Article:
Before his provisional release from jail two years later, he underwent psychiatric evaluation at the Nevada Mental Hospital in Sparks (Reno Evening Gazette, Oct. 10, 1947). Totally broke and with a reputation for violence, none of the stockmen wanted to hire him. Soon he had become a vagrant that wandered around Humboldt Co., living off charity and scrounging handouts from fellow Basques. In Sep. 1951 he was interned in the poor and destitute section of Humboldt Co. General Hospital.

That same month, on Sunday, Sep. 23, he locked himself in the bathroom and refused to come out. In turn, an orderly had the door opened but in doing so, Domingo struck him on the wrist with piece of piping that he had manged to unscrew from the plumbing, and ran away down the hallway. Still running, he entered one of the rooms hitting a patient (Tony Robinson) three or four times. At that moment nurse Elizabeth Catlett showed up and he struck her twice, killing her instantly. Doctor Hartoch, the superintendent of the hospital was the first to arrive on the crime scene. When he arrived Mrs. Catlett and Mr. Robinson were on the floor surrounded by a pool of blood.

Malasechevarria was with them, crouching like an animal. He was looking down at the floor with the bloody iron bar in his hands. He tried to attack the doctor, who defended himself with a chair. Finally, Doctor Hartoch, Peter Pedroli, a businessman from Winnemucca, and Phil Erringer, a hospital nurse, succeeded in restraining him. Police said that the Basque calmed down when he was locked up in a cell, acting as if nothing had happened (Nevada State Journal, Sep. 25, 1951).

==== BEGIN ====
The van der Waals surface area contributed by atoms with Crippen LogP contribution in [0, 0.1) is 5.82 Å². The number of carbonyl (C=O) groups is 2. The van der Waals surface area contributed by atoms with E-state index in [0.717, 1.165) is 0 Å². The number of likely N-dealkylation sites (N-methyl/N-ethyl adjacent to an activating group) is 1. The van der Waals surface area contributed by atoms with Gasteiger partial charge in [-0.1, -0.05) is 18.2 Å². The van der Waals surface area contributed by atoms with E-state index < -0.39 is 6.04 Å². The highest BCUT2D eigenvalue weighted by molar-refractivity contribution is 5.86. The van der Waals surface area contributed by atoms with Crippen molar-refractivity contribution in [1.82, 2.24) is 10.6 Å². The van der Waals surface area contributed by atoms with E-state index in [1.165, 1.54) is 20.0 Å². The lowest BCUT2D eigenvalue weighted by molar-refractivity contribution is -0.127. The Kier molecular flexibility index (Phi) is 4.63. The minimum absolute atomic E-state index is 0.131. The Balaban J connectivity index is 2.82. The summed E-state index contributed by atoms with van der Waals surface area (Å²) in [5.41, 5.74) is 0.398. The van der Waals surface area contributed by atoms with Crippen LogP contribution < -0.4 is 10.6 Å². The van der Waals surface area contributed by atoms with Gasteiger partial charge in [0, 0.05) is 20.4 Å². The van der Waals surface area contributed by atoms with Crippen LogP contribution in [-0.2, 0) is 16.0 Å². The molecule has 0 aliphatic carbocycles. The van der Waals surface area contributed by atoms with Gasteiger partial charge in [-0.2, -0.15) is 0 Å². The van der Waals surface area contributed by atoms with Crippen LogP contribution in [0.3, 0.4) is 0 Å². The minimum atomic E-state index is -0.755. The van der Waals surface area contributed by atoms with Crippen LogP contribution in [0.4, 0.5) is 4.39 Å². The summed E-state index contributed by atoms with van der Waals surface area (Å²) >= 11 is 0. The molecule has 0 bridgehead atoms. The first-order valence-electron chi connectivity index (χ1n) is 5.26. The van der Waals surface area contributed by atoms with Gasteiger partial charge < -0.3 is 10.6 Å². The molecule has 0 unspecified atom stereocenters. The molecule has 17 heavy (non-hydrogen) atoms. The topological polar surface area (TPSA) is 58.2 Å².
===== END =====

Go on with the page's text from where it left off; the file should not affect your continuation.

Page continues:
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Domingo “Txomin” Malasechevarria

On Sep. 25 District Attorney Callahan formally charged Domingo Malasechevarria with the murder of Elisabeth Catlett, 59 years old, and of Thomas Robinson, 86 years old. In the official document of the charges the DA emphasized that during the crime, Echeverria, “a man of great strength, was not mad (criminally insane).” During the preliminary hearing of Oct. 1, the sheepherder explained to the judge the reasons for his behavior: “That morning I was laying in bed when Mrs. Catlet came in and closed the window. I got up and opened it. She returned and closed it. I told her that she had better not close my window again. Later Mrs. Catlett came with her husband [the orderly] to yell at me while I was in the bathroom.” The judge asked him if he had anything else to add. “They didn’t used to give me enough laxatives. They only gave it me once a week. If I asked for more and they used to scold me. I couldn’t sleep and they refused to give me sleeping pills. I asked the doctor four times for sleeping pills and the doctor told Mrs. Catlett to give me a pill to sleep. That night she gave me a sleeping pill that was not a sleeping pill. They didn’t give me a laxative or any medicine for my stomach. They were always after me, attacking me.” On Oct. 17 the Basque sheepherder appeared before the district judge Mervin Brown and he pleaded not guilty. The judge assigned him the lawyer Donald Leighton as the public defender. Domingo was charged only with the murder of Nurse Catlett, and the trial date was set for Nov. 5 (Nevada State Journal, Oct. 18, 1951).